It should be noted that the related designs cannot be separated after registration, and therefore, they must be transferred together if they are transferred from one owner to another (Art. 22). It should also be noted that if the Examiner finds that the applications filed as related designs are not similar to one another, he/she will issue office actions. In this case, the applicant is entitled to amend the related design applications to independent applications. Further, if one of the independent applications is objected over another application on the basis of similarity, the rejection can be overcome by amending the independent applications into related design applications.

  • *5 The duration for filing has been extended under the 2019 revised Design Act. Previously, the duration was limited to before the publication of the design bulletin for the principal design – about 8 months from the application of the principal design.
    [Updated in January 2024]
Q6If filing a design application to Japan claiming Paris Convention Priority, will we need to submit the certified copy of the priority application?

Yes, we must submit the priority document to the JPO within 3 months from the filing date. The JPO now accepts the DAS code issued by WIPO. Therefore, if you inform the JPO of the DAS code of the priority application, there is no need to submit a certified copy of the priority document.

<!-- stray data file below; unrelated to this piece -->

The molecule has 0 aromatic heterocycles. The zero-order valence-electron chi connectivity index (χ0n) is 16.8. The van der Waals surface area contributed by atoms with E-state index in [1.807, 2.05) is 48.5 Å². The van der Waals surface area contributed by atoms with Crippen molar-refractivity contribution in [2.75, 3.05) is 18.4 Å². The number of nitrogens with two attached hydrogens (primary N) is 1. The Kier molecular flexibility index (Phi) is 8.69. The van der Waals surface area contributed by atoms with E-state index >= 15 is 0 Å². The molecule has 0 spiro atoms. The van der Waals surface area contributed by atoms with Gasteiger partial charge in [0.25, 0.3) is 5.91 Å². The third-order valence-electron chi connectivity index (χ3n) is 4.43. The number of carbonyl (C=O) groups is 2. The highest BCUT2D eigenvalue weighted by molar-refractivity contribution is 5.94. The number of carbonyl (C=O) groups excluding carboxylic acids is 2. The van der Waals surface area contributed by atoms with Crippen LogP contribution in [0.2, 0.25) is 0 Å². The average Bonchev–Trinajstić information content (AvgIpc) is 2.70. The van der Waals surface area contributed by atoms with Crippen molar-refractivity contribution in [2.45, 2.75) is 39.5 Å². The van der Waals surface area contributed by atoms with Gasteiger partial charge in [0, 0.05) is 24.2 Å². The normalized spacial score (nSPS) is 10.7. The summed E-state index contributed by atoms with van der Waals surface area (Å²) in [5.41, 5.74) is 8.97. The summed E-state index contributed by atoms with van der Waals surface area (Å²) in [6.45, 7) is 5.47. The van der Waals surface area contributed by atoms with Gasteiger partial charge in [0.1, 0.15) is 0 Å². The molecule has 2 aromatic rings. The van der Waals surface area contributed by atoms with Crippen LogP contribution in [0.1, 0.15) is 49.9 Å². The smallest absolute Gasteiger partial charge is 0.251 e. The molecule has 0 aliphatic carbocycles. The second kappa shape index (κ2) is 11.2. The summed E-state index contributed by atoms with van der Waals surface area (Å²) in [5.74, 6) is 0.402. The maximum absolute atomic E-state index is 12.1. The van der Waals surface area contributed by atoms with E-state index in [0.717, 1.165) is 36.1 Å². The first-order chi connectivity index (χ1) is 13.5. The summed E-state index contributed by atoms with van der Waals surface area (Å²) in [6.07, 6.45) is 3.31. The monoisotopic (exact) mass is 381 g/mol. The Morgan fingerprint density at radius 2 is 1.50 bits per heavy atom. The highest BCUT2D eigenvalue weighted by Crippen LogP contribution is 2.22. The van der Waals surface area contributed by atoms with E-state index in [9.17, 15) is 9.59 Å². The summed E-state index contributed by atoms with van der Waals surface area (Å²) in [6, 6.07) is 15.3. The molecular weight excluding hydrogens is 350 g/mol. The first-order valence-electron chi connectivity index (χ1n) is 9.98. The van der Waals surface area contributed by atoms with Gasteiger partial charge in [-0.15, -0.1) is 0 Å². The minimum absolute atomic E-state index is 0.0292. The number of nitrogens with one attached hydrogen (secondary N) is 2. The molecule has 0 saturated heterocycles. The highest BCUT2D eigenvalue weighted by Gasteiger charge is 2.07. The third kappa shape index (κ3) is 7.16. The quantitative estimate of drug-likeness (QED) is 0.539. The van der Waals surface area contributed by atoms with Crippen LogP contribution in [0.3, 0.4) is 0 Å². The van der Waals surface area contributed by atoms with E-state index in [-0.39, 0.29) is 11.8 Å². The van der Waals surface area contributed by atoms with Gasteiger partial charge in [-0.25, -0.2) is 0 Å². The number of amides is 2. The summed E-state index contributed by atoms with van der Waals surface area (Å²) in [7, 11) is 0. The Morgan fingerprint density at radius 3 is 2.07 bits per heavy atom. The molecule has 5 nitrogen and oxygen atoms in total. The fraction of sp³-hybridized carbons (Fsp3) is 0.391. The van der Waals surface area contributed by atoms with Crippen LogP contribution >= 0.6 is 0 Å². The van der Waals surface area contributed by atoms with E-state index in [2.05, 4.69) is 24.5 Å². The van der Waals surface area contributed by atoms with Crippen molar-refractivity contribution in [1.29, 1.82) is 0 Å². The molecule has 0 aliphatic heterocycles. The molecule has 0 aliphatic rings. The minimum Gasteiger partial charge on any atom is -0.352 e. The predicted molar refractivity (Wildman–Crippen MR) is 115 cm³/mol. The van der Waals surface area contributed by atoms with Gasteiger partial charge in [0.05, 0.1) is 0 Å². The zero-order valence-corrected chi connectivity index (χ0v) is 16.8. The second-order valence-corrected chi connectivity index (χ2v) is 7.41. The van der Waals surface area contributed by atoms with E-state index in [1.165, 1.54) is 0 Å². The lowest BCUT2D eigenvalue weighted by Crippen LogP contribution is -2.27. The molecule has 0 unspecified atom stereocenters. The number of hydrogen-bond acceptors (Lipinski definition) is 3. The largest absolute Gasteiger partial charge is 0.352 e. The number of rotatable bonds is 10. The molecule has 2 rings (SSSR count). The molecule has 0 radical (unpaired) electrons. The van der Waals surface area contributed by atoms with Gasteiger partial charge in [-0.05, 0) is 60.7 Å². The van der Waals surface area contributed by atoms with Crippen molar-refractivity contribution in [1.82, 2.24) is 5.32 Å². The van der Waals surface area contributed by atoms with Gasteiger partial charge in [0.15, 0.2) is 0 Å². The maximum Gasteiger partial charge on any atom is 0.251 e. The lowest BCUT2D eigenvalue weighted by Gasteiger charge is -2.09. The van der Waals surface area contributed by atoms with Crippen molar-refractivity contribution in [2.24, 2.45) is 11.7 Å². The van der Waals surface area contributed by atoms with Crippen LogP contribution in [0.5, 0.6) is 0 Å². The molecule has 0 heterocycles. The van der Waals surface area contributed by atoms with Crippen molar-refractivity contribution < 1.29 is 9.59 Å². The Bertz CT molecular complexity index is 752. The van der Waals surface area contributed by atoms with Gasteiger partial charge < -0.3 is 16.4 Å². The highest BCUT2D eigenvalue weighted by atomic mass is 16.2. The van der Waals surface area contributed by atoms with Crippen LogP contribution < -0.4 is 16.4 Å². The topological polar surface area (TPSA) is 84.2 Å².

[Reviewed in January 2024]

Q7Is an ornament pattern in Locarno class 32-00 registrable in Japan?

An ornament pattern in Locarno class 32-00 that does not constitute an article is not registrable subject matter under the Japanese Design Act.
If you wish to protect an ornament design as a design registration in Japan, we must file the design by designating an article such as fabric, paper, leather, or textile, etc.
[Reviewed in January 2024]


Q1What are the procedures for obtaining a design right? And, how long does it take to obtain the design right from the filing of an application?

When an application is filed, it is subjected to a formality examination and then substantive examination. A request for examination is not necessary.